• On February 11, 2012, Mr. Wilson Seguanes received a death threat in his house, which had a cross on the cover and that inside contained the 23rd Psalm. Mr. Wilson Seguares is a community leader in the rural community of Las Brisas and the legal representative of the Association ASOPROBI, who demand that the decision of the Supreme Court of Justice of April 27, 2011, be made real and carried out. Within this decision there is the obligation of reparation for the victims, and particularly the restitution of their land.


  • On February 21, a threat was received by email against the Nariño chapter of MOVICE, Fundepaz ["Fundación Desarrollo y Paz"—Development and Pace Foundation—SC], CPDH ["Comité Permanente por la Defense de los Derechos Humanos" "Permanent Committee for the Defense of Human Rights—SC] and other organizations, signed by the anti-restitution group "Nariño—GAR" In  the threat they said, "we will not turn over even a millimeter of land, territory or goods to support the illegal restitutions imposed by international pressure"…"Our hands will not tremble in assassinating, as we have already done on other occasions, all those who dare to promote activities with an ideological content and politics focused on the theses of land restitution and the rights of the supposed victims."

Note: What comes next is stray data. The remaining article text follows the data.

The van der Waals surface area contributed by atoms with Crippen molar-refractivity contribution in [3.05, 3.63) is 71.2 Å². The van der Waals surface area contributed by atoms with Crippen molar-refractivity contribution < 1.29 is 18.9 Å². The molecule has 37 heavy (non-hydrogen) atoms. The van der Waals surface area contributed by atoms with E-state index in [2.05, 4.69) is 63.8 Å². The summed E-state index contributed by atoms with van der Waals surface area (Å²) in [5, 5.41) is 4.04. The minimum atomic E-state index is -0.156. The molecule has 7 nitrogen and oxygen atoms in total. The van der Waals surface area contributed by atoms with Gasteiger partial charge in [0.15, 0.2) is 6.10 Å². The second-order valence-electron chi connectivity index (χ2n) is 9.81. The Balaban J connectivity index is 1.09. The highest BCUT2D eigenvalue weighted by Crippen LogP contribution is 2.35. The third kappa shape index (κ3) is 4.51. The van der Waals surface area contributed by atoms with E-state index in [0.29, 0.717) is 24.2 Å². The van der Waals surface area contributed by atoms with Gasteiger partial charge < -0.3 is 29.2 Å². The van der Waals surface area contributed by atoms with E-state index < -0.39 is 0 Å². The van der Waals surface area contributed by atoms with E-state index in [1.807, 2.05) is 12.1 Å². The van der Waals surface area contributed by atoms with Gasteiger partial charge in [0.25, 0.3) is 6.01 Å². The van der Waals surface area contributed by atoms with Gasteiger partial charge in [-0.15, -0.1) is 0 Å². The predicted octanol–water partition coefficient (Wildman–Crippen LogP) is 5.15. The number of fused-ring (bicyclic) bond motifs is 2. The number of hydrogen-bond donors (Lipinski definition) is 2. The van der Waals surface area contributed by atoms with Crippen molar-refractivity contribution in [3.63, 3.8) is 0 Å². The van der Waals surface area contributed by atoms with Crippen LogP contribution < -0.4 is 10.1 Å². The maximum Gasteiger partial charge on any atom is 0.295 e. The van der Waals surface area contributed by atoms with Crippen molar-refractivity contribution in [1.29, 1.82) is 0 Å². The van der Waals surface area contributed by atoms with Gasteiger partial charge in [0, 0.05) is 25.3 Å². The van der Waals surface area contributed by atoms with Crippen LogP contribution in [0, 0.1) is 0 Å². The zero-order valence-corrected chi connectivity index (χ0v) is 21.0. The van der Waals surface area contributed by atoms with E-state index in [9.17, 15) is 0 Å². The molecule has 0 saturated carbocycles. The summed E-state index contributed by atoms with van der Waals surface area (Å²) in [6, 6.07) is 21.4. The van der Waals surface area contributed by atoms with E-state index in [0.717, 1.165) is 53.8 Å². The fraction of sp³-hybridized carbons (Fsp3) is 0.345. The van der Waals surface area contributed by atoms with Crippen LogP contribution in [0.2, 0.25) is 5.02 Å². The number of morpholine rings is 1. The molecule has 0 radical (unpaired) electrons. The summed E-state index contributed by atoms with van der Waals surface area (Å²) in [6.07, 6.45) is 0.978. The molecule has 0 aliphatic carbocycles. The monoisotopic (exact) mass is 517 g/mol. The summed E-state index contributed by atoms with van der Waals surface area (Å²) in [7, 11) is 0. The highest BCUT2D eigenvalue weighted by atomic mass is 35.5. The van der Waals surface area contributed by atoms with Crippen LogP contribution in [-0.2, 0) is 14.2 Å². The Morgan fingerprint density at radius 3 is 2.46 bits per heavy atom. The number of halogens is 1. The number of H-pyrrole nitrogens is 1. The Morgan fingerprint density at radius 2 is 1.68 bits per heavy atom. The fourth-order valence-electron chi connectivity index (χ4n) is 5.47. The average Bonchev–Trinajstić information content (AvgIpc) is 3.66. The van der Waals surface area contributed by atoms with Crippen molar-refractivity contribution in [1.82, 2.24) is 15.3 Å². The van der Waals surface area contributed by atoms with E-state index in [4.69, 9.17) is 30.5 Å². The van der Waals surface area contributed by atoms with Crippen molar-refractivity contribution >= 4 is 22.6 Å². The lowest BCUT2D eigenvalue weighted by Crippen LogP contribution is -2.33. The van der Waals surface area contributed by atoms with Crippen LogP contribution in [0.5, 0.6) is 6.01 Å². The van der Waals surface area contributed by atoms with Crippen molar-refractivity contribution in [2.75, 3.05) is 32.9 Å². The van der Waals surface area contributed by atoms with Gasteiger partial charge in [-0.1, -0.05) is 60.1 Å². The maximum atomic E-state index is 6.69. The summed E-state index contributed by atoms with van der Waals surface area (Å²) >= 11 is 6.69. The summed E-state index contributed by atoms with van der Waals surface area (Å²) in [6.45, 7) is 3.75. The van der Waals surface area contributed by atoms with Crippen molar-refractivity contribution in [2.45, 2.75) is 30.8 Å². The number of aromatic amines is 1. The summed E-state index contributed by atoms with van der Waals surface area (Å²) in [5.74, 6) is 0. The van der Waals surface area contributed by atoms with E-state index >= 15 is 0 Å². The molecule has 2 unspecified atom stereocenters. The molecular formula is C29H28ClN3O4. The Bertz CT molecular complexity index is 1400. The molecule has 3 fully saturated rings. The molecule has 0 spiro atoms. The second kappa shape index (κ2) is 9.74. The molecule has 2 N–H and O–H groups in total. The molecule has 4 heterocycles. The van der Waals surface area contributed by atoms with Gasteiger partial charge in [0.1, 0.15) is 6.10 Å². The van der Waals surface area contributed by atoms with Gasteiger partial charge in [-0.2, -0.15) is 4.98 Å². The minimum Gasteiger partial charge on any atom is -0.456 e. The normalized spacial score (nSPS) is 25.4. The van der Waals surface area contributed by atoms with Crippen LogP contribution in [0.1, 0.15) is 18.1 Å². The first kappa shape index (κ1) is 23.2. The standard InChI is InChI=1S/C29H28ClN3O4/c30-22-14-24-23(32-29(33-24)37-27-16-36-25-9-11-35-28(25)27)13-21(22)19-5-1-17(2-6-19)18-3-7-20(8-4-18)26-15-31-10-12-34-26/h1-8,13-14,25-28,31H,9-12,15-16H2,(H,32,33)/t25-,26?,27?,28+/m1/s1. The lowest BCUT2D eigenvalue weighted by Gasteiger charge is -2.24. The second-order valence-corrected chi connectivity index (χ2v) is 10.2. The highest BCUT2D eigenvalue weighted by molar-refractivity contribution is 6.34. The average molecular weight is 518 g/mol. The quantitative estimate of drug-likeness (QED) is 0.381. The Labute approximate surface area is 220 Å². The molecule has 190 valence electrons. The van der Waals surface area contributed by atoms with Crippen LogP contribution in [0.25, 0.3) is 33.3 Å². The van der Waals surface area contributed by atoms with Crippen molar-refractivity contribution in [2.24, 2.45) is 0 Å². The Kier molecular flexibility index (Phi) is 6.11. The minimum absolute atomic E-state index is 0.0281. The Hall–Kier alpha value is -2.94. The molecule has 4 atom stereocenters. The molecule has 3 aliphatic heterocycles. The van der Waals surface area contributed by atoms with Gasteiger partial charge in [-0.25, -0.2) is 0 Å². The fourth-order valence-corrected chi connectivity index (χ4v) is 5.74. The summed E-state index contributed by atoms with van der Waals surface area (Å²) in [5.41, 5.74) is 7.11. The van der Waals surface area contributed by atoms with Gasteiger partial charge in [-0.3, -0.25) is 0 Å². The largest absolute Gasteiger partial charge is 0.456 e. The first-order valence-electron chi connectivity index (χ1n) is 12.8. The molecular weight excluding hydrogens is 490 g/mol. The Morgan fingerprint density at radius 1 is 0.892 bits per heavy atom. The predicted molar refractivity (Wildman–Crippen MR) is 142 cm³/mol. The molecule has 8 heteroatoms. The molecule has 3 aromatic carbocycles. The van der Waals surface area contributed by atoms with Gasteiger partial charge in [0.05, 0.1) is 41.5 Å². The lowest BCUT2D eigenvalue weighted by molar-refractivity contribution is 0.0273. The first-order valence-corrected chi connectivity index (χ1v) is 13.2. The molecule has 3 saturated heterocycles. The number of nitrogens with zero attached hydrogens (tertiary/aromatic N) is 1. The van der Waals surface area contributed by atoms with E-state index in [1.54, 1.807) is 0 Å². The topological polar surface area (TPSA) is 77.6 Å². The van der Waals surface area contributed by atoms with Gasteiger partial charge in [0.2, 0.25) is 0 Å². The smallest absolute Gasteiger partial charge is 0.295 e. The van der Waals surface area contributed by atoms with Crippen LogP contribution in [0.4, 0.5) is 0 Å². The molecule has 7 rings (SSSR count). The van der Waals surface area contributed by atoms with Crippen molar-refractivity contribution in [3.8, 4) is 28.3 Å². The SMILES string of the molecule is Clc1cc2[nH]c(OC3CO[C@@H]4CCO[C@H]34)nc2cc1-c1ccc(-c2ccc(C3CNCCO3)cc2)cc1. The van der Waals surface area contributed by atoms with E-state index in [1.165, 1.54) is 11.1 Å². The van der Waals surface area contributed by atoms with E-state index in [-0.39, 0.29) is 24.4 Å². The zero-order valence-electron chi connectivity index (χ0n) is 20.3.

• Between February 22 and 24, a computer, external memory and a printed directory of the Santander chapter of MOVICE were removed from the home of Nubia Mendoza, the Technical Secretary of the of the Northern Santander chapter of MOVICE.